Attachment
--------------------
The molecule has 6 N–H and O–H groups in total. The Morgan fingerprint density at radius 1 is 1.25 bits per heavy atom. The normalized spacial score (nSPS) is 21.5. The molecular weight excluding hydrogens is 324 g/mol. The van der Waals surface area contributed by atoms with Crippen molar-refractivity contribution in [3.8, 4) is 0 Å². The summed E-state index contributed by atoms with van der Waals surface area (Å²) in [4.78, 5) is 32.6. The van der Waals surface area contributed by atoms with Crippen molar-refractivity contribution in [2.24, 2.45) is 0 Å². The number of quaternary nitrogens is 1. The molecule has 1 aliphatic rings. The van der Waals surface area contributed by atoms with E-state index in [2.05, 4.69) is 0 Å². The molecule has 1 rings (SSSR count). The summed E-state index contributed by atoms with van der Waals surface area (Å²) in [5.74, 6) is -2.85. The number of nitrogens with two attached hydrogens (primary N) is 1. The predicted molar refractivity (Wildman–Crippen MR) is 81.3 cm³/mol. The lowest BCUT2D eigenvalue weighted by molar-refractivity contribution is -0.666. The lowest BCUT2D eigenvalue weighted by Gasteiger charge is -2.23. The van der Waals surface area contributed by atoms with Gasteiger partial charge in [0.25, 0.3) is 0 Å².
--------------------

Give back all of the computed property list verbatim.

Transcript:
The molecule has 6 N–H and O–H groups in total. The Morgan fingerprint density at radius 1 is 1.25 bits per heavy atom. The normalized spacial score (nSPS) is 21.5. The molecular weight excluding hydrogens is 324 g/mol. The van der Waals surface area contributed by atoms with Crippen molar-refractivity contribution in [3.8, 4) is 0 Å². The summed E-state index contributed by atoms with van der Waals surface area (Å²) in [4.78, 5) is 32.6. The van der Waals surface area contributed by atoms with Crippen molar-refractivity contribution in [2.24, 2.45) is 0 Å². The number of quaternary nitrogens is 1. The molecule has 1 aliphatic rings. The van der Waals surface area contributed by atoms with E-state index in [2.05, 4.69) is 0 Å². The molecule has 1 rings (SSSR count). The summed E-state index contributed by atoms with van der Waals surface area (Å²) in [5.74, 6) is -2.85. The number of nitrogens with two attached hydrogens (primary N) is 1. The predicted molar refractivity (Wildman–Crippen MR) is 81.3 cm³/mol. The lowest BCUT2D eigenvalue weighted by molar-refractivity contribution is -0.666. The lowest BCUT2D eigenvalue weighted by Gasteiger charge is -2.23. The van der Waals surface area contributed by atoms with Gasteiger partial charge in [0.25, 0.3) is 0 Å².